Once capabilities and skilled manpower are developed (by a shipyard), it becomes important to continue utilizing & nurturing these capacities with continuous orders to sustain the knowledge, expertise & resources and thus avoid having to go through another time consuming and costly learning curve again
Naval Group is also interested in offering propulsion equipment for new platforms of Indian Navy and surface ships. We are in the process of identifying and partnering with Indian industries for integration of such equipment locally.
SP’s: What is the status of the Naval Group’s partnership with Reliance?
RKS: The LPD RFP has been issued under a Buy & Make (Indian) category to local shipyards. If RNEL wins, we will provide them with design and some technical assistance to build these amphibious ships.
SP’s: How would you assess private sector capability in the ship-building sector in India?
RKS: For both private sector and public sector shipyards, undertaking any major first of its kind project requires huge investments in infrastructure, equipment, and human resources. Once capabilities and skilled manpower are developed (by a shipyard), it becomes important to continue utilizing & nurturing these capacities with continuous orders to sustain the knowledge, expertise & resources and thus avoid having to go through another time consuming and costly learning curve again. With these factors in mind, private sector has significant potential in certain key areas.
We are aware that Indian Navy wants additional and enhanced performances and capabilities in their future submarine after P75 Kalvari class. AIP and land attack missiles are one of few of such features that are well known to be in the navy’s wish list for P75(I) program
SP’s: Would the core capability continue to vest in the public sector for the foreseeable future?
RKS: The requirements of India in the field of defence manufacture are very important. It makes sense for the government to prop up the private sector through Make in India initiatives, to complement the public sector achievements.
SP’s: How does the Naval Group view India’s Strategic Partnership (SP) Model?
RKS: Regarding the SP norms, Naval Group will continue to apply the same transparent process to transfer the needed technology into the requested domains. Our successful experience in ToTs should allow us to respond and fulfill future requirement formulated by Indian Navy and MOD to be implemented through SP programs. Whatever process is adapted by the Government of India, we will be in a good position to implement it with our experience of indigenisation of the P75 program. We are indeed in a sound position to greatly enhance the indigenous content of submarines constructed in India.
SP’s: What are the key capabilities that the Indian private sector shipyards need to acquire to come up to international standard?
RKS: Some private shipyards have already acquired important skills and experience in shipbuilding and submarine buildings. A few have already manufactured OPVs and training ships. With more orders and thanks to their efficient procurement procedures, these private shipyards should be able to improve their financial position.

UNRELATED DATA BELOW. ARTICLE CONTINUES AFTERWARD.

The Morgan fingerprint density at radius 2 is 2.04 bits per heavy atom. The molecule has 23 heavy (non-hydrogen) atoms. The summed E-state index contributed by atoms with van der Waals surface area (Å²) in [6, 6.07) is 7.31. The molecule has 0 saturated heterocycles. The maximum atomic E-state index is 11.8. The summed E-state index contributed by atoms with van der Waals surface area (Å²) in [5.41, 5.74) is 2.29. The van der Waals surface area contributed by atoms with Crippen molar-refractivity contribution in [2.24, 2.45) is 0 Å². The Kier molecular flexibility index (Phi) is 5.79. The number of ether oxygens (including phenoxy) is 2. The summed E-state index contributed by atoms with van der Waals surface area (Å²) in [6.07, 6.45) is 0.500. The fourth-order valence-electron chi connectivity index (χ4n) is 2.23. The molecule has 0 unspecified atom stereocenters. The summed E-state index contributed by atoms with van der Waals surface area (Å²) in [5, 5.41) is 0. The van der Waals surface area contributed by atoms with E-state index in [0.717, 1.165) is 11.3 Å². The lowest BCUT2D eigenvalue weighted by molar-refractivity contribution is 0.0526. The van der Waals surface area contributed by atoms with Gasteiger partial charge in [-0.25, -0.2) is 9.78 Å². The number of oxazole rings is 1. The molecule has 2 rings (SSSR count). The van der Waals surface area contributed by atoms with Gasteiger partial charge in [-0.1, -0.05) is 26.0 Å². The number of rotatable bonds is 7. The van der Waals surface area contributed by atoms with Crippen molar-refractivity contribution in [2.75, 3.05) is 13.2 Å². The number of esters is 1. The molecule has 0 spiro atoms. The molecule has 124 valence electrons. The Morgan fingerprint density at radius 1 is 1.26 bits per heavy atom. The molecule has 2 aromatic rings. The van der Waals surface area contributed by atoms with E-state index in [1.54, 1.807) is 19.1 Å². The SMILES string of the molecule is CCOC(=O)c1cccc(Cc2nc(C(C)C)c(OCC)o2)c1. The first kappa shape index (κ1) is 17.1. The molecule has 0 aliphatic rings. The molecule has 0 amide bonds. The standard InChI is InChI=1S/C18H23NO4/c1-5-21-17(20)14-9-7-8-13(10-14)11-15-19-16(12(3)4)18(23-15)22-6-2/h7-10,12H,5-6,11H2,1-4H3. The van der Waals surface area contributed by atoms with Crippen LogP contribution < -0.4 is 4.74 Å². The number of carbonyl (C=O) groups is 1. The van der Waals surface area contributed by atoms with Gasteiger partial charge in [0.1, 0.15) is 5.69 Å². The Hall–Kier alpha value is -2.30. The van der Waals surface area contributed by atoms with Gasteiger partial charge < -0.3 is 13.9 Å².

SP’s: How has the Scorpene programme impacted the Indian ship-building Industry?
RKS: The Scorpene programme is not only a first of its kind for India but in the world. Indeed, there are no other submarine building projects where the Transfer Of Technology was made for all the submarines to be constructed locally, including the first of class. Submarine construction is one of the most complex industrial endeavours. It requires 20 per cent to 50 per cent more man hours than to build a fighter aircraft.
We believe the AIP developed by the DRDO is a very good system based on sound technologies. We are closely working with DRDO to make this project a success and integrate it with P75 submarines during their refits.
The P75 programme has facilitated local equipment manufacturing and integration, some of which is critical in nature. The quality of the equipment indigenously produced in India is at par with quality of foreign suppliers and in line with the highest requirement of Scropene® submarine. This has definitely given a great confidence and boost to Indian MSMEs who are now in a position to expand in international markets.
SP’s: What are the key new submarine technologies that have emerged since the 2005 Scorpene deal with India?
RKS: We are aware that Indian Navy wants additional and enhanced performances and capabilities in their future submarine after P75 Kalvari class. AIP and land attack missiles are one of few of such features that are well known to be in the navy’s wish list for P75(I) program.
SP’s: Is the AIP offer in terms of transfer of technology still on the table?
RKS: We believe the AIP developed by the DRDO is a very good system based on sound technologies. We are closely working with DRDO to make this project a success and integrate it with P75 submarines during their refits.
SP’s: What is the status of the Naval Group offer for a torpedo for the Kalvari class?
RKS: Naval Group has presented the capabilities of its advanced F21 heavy weight torpedo to the Indian Navy. This torpedo has been developed primarily for the French Navy’s new generation of SSN class submarine Barracuda. With highest safety features, advanced speed and performance, F21 is a much more lethal weapon than other available torpedoes, which mostly use old generation Silver Zinc for their battery technology. It has been successfully tested fired from a French navy Rubis-class SSN.
We are in touch with DRDO as well as indigenous industry to see how best this torpedo (F21) could be offered to the Indian Navy utilizing local capabilities
More than 100 F21 torpedoes have been ordered so far to be integrated on to the French Navy’s Rubis and Barracuda class (SSN) submarines, and also for the Brazilian Scorpene submarines.
We are in touch with DRDO as well as indigenous industry to see how best this torpedo (F21) could be offered to the Indian Navy utilizing local capabilities.